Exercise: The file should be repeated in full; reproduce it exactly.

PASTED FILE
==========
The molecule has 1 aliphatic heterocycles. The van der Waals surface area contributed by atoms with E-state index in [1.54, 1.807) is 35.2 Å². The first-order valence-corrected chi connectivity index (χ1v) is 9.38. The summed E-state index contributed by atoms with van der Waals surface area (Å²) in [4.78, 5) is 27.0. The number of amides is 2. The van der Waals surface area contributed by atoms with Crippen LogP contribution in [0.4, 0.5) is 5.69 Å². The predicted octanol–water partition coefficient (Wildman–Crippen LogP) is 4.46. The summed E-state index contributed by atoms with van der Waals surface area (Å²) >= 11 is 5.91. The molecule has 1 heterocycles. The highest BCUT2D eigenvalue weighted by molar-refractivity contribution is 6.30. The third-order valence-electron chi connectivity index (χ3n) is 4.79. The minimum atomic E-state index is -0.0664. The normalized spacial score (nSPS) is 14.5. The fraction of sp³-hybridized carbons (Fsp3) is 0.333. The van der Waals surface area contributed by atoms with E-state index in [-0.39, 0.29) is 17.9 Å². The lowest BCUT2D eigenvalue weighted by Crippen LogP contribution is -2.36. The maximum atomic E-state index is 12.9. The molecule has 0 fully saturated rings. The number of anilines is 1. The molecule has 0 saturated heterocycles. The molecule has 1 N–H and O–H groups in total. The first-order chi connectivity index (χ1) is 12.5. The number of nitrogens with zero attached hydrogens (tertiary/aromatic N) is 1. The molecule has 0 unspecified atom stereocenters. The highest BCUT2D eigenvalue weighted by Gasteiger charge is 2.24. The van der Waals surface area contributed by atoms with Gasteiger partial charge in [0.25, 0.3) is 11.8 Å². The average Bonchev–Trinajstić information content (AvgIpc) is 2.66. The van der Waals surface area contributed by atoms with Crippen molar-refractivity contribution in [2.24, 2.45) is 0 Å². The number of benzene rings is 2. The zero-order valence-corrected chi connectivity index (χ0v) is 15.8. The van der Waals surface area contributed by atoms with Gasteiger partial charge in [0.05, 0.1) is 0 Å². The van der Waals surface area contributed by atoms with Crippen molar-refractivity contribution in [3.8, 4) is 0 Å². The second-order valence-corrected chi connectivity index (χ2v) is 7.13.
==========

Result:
The molecule has 1 aliphatic heterocycles. The van der Waals surface area contributed by atoms with E-state index in [1.54, 1.807) is 35.2 Å². The first-order valence-corrected chi connectivity index (χ1v) is 9.38. The summed E-state index contributed by atoms with van der Waals surface area (Å²) in [4.78, 5) is 27.0. The number of amides is 2. The van der Waals surface area contributed by atoms with Crippen LogP contribution in [0.4, 0.5) is 5.69 Å². The predicted octanol–water partition coefficient (Wildman–Crippen LogP) is 4.46. The summed E-state index contributed by atoms with van der Waals surface area (Å²) >= 11 is 5.91. The molecule has 1 heterocycles. The highest BCUT2D eigenvalue weighted by molar-refractivity contribution is 6.30. The third-order valence-electron chi connectivity index (χ3n) is 4.79. The minimum atomic E-state index is -0.0664. The normalized spacial score (nSPS) is 14.5. The fraction of sp³-hybridized carbons (Fsp3) is 0.333. The van der Waals surface area contributed by atoms with E-state index in [-0.39, 0.29) is 17.9 Å². The lowest BCUT2D eigenvalue weighted by Crippen LogP contribution is -2.36. The maximum atomic E-state index is 12.9. The molecule has 0 fully saturated rings. The number of anilines is 1. The molecule has 0 saturated heterocycles. The molecule has 1 N–H and O–H groups in total. The first-order chi connectivity index (χ1) is 12.5. The number of nitrogens with zero attached hydrogens (tertiary/aromatic N) is 1. The molecule has 0 unspecified atom stereocenters. The highest BCUT2D eigenvalue weighted by Gasteiger charge is 2.24. The van der Waals surface area contributed by atoms with Gasteiger partial charge in [0.25, 0.3) is 11.8 Å². The average Bonchev–Trinajstić information content (AvgIpc) is 2.66. The van der Waals surface area contributed by atoms with Crippen molar-refractivity contribution in [2.24, 2.45) is 0 Å². The number of benzene rings is 2. The zero-order valence-corrected chi connectivity index (χ0v) is 15.8. The van der Waals surface area contributed by atoms with Gasteiger partial charge in [0.05, 0.1) is 0 Å². The van der Waals surface area contributed by atoms with Crippen molar-refractivity contribution in [3.8, 4) is 0 Å². The second-order valence-corrected chi connectivity index (χ2v) is 7.13.